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Home > General > Do Cats Pee & Poop at the Same Time? Facts & FAQs

Do Cats Pee & Poop at the Same Time? Facts & FAQs

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Dr. Paola Cuevas

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Being a cat parent is awesome, but it does sometimes mean having to contemplate some less than pleasant stuff. More often than not, this is related to whether or not your cat is peeing and pooping normally. As gross as it sounds, being aware of your cat’s bathroom habits is an important means of knowing what’s going on with them health-wise. Usually, no. Cats do not pee and poop at the same time.

In this post, we’ll share what’s considered “normal” in terms of your cat’s bathroom time and take a look at some toilet-related health conditions to be aware of.


Do Cats Pee and Poop at the Same Time?

Cats are pretty particular about their bathroom habits and often prefer to pee and poop separately instead of going all in one place. It’s quite uncommon to find that your cat has peed and pooped in the exact same spot at the same time. For that reason, it’s recommended to have a few litter boxes to cater to your cat’s exacting standards.

This is especially important if you have multiple cats in your household. Cats are territorial when it comes to using the bathroom and aren’t keen on sharing litterboxes. Even single cats will likely appreciate an extra litterbox—one for pee and one for poop.

Another reason cats like to pee and poop separately is that they are instinctively trying to head off predators. Cats bury their poop for this reason, and it would be harder and less hygienic to do this if they’d peed in the exact same spot. Even though your cat isn’t living in the wild, their instincts are still the same as if they were.

cat pooping outside
Image Credit: AjayTvm, Shutterstock

How Many Times a Day Do Cats Pee and Poop?

On average, a healthy cat poops at least once per day. A “healthy” poop should be dark brown, not too hard or too soft, and shouldn’t smell too terrible—obviously, it is not going to smell good, but the smell shouldn’t be overpowering. On occasion, cats get bouts of diarrhea. If this is only occasional, it should be nothing to worry about, but if it persists, something could be going on health-wise.

In terms of peeing, cats pee approximately three to four times a day. That said, some cats pee twice a day or a little more frequently than four times a day but are perfectly healthy. If your cat is urinating way less or more than the average, though, it signals a problem.

What Time Do Cats Poop?

There’s no “normal” here—cats poop at different times. You may notice that your cat routinely goes to the bathroom in the morning, whereas others will go in the afternoon or evening. It simply varies from cat to cat.

cat sitting in litter box
Image By: Mila Naumova, Shutterstock

Why Is My Cat Peeing and/or Pooping Everywhere?

There could be any number of reasons or causes for your cat “eliminating” outside of the litter box. They include but are not limited to:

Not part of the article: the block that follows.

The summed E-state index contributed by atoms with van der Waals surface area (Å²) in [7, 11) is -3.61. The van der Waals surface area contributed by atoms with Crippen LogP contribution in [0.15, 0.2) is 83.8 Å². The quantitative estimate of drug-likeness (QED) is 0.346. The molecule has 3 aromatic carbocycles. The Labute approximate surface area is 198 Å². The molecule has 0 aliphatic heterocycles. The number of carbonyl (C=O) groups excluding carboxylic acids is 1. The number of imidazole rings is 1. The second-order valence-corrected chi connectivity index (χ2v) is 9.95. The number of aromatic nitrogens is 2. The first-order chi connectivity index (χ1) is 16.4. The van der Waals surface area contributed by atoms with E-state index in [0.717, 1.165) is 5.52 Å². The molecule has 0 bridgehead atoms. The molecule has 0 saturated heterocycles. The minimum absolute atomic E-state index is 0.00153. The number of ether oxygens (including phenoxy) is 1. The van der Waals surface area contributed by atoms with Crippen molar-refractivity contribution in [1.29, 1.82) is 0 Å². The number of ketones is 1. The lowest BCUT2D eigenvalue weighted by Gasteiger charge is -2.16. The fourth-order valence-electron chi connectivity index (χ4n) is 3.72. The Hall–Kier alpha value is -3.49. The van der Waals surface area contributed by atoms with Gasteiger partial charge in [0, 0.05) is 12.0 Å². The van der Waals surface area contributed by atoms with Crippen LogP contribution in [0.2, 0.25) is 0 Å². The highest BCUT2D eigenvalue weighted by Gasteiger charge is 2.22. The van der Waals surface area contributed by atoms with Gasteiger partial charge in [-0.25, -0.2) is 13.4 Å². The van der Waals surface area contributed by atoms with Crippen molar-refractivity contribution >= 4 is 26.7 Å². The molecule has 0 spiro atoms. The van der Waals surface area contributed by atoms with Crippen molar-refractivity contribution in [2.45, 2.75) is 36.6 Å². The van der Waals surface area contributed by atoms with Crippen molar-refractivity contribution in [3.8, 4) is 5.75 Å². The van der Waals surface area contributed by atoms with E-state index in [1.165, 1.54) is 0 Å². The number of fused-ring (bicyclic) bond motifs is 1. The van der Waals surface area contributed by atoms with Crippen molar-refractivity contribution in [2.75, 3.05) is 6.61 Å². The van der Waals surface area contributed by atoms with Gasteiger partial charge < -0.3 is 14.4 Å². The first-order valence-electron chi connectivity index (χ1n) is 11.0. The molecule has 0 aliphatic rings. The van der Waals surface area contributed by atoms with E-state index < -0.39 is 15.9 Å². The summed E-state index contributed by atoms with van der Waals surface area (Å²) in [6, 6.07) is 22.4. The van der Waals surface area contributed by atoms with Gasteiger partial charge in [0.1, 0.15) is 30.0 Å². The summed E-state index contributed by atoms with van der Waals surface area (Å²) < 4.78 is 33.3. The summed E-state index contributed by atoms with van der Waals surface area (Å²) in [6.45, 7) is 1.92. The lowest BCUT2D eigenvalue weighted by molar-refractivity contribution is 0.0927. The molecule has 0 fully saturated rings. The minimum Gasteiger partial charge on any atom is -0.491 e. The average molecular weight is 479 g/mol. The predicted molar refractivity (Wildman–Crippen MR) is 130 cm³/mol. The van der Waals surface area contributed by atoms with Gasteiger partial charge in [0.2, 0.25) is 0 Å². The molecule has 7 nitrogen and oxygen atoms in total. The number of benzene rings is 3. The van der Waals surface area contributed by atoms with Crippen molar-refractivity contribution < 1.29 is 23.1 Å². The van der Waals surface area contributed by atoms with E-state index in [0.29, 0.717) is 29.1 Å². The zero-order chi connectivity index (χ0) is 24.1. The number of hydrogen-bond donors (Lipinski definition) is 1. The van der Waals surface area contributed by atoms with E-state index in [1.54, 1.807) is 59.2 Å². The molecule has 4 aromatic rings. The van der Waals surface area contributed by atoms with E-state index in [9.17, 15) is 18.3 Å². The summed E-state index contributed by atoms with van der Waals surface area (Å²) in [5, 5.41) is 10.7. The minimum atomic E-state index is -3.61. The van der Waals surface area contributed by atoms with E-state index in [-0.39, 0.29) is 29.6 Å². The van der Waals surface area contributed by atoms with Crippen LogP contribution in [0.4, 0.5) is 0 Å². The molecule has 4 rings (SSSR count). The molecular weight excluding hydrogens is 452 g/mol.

Some of the Reason for Inappropriate Elimination in Cats
  • Stress or behavioral issues: If you have one litter box for multiple cats, it can cause them stress. Cats are territorial and will sometimes prefer to poop on the floor rather than use the same litter box as another cat. Likewise, if you have another cat that’s a bit of a bully, another cat may stay away from the toilet area altogether. Provide multiple litter boxes in different areas to make your cats more comfortable.
  • Dirty litter box: Most cats would rather not use a litter box at all than use a dirty one. If your cat is peeing and pooping outside the box, make sure you’re cleaning the box out regularly enough.
  • Urinary tract infections: Symptoms of UTIs in cats include peeing frequently but passing only small amounts of urine. Urinating outside the litter box is another common symptom.
  • Gastrointestinal issues: Food allergies and general stomach upsets can cause your cat to poop more frequently. Other gastrointestinal issues causing pooping problems could include tumors, intestinal parasites, Irritable Bowel Syndrome, Irritable Bowel Disease, or obstruction in the bowel.
  • Kidney problems: Kidney issues are sometimes the cause of improper urination. Cat parents should always be on the lookout for symptoms of kidney failure. These include frequent urination, weight loss, drinking water excessively, vomiting, and diarrhea.
  • Diabetes: Diabetes causes cats to drink more water and urinate more as their body is trying to excrete the excess glucose from their blood.
  • Incontinence: Cats can suffer from both bowel or urinary incontinence caused by mechanical or pathological diseases. In such cases, straining to excrete urine can cause defecation, and vice-versa.

If your cat’s bathroom habits seem somewhat abnormal, get them checked out by a vet to rule out potential health conditions.

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Final Thoughts

Just like humans, cats have pretty exacting standards for the condition of their toilet and where they pee and poop. A cat’s natural instincts also mean they often prefer to pee and poop in separate places.

It’s a good rule of thumb to have too many litter boxes rather than too few. For example, if you have two cats, providing three litter boxes would be a good idea to give plenty of options. If something doesn’t seem quite right with your cat’s bathroom routine or they appear to be experiencing pain or discomfort, arrange to have a vet check them over for health issues.

Featured Image Credit: topimages, Shutterstock

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